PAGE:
Recognizing and knowing the date of separation from Federal Service is important in filing for Federal Disability Retirement benefits under FERS or CSRS, precisely because you only have one (1) year from the date of separation to file for such benefits.  If you file after the date, unless you fall into a very specific and limited category of individuals, you will have forever lost your right to file for OPM Disability Retirement benefits under FERS or CSRS.  You will likely have a “deferred retirement”, but your ability to file will have been lost forever.

Sincerely,

Robert R. McGill, Esquire

Medical Retirement for Federal Workers: Chronic Medical Conditions

The concern is often expressed in the preparation, formulation and filing of a Federal Disability Retirement application under FERS, that if a medical condition has been suffered with for multiple years, and perhaps even “pre-existing” the time of Federal Service, and further, since the Federal or Postal employee has been able to perform the essential elements of the Federal or Postal job, how can it be characterized as a medical condition which prevents one from performing one or more of the essential elements of one’s job?

The answer to such a concern is actually quite simple: The Federal or Postal employee has been able to manage life, activities and the essential elements of one’s job for multiple years; the chronicity of the condition is simply an inherent part of the nature of the particular medical condition; whether because of age, or slow, progressively deteriorating impact upon the body or psyche, the medical condition has ultimately taken its “toll” upon one’s physical, mental and/or emotional capacity of the Federal or Postal worker.

Sometimes, there comes a point where the wall of tolerance to stress, pain or other increasingly debilitating symptoms can go no further.  The fact that the Federal or Postal worker has been able to perform the essential elements of the job for so many years is simply a testament to the endurance of the Federal or Postal Worker.  This is why it is important to maintain a blunt, honest and forthright line of communication with one’s treating doctor.  Often, the doctor will be the one who, for years, has encouraged the Federal or Postal worker to seek Federal Disability Retirement.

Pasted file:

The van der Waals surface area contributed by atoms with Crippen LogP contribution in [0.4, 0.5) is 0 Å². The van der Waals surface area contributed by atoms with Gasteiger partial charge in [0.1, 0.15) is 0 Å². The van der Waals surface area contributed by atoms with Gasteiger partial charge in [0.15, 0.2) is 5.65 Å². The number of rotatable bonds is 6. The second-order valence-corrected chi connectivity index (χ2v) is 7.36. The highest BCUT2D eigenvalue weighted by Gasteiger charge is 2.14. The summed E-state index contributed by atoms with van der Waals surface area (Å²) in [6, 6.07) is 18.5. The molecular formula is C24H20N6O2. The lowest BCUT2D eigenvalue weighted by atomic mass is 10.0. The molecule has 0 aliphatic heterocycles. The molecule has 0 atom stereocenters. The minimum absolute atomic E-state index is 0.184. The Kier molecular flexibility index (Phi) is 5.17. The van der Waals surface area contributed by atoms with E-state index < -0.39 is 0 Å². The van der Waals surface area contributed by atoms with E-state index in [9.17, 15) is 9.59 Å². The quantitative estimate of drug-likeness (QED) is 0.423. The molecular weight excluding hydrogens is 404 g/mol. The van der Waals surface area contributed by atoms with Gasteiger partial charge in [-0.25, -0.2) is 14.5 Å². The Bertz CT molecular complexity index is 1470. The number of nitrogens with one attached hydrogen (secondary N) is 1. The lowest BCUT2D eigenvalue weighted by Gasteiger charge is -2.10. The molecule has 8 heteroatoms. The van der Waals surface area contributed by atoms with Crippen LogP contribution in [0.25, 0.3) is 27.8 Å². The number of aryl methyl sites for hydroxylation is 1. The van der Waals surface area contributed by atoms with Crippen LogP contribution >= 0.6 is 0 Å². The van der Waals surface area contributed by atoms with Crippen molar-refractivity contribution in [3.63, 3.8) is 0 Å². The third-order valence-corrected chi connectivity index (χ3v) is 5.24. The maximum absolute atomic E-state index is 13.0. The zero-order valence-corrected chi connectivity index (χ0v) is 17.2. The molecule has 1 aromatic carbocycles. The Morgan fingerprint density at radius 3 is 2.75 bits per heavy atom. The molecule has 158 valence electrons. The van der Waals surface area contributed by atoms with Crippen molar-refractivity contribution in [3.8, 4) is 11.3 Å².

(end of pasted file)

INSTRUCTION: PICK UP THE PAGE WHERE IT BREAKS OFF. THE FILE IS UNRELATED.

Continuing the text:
It may be that the time has come to take the doctor up on his or her advice, and to begin talking about the type of narrative and administrative support needed to obtain Federal Disability Retirement benefits under FERS.

Sincerely,

Robert R. McGill, Esqire

Postal and Federal Disability Retirement: Supporting the Concept

In preparing, formulating and filing a FERS or CSRS Federal Disability Retirement application, the important first step in the “preparation” phase — or, one might even term it conceptually as the “pre-preparation phase” — is to engage the treating doctor with the conceptual framework of what Federal Disability Retirement entails and encompasses.  

As has been repeated many times previously in other blogs, doctors are not administrators, and ultimately detest the need to annotate, narrate, write reports, etc.  The legal system has forced doctors to keep records, if only for their self-protection in the event of a question of malpractice, and the requirement of keeping office records and notes has had the positive corollary effect of forcing doctors to “think through” the procedural steps of what it is that they are “doing”.  

Requesting the treating doctor to support a Federal Disability Retirement application has the identical positive result of forcing the doctor into an admission that one’s medical condition has come to a crossroads:  prior treatment modalities have not proven to be effective; the chronic and progressively deteriorating nature of the physical or psychiatric condition has shown to be “treatment-resistant”; the time has come to acknowledge that a different mind-set must be embraced — one which includes a period of rest, restorative time, and a stage of recuperation away from the activities which the Federal or Postal employee spends on average 40 – 50% of the time at:  one’s job.  

Speaking to the doctor about his or her support and role in preparing a Federal Disability Retirement application is the first, necessary, and vital step in the preparation, formulation and filing of a Federal Disability Retirement application under either FERS or CSRS.  How best to approach the doctor, the timing, the words and concepts to use, etc., are all part of that preparation.  

If it is time for the Federal or Postal worker to recognize that one’s medical conditions are preventing the Federal or Postal worker from performing one or more of the essential elements of one’s job, it is time to think about pre-preparing the treating doctor.

Sincerely,

Robert R. McGill, Esquire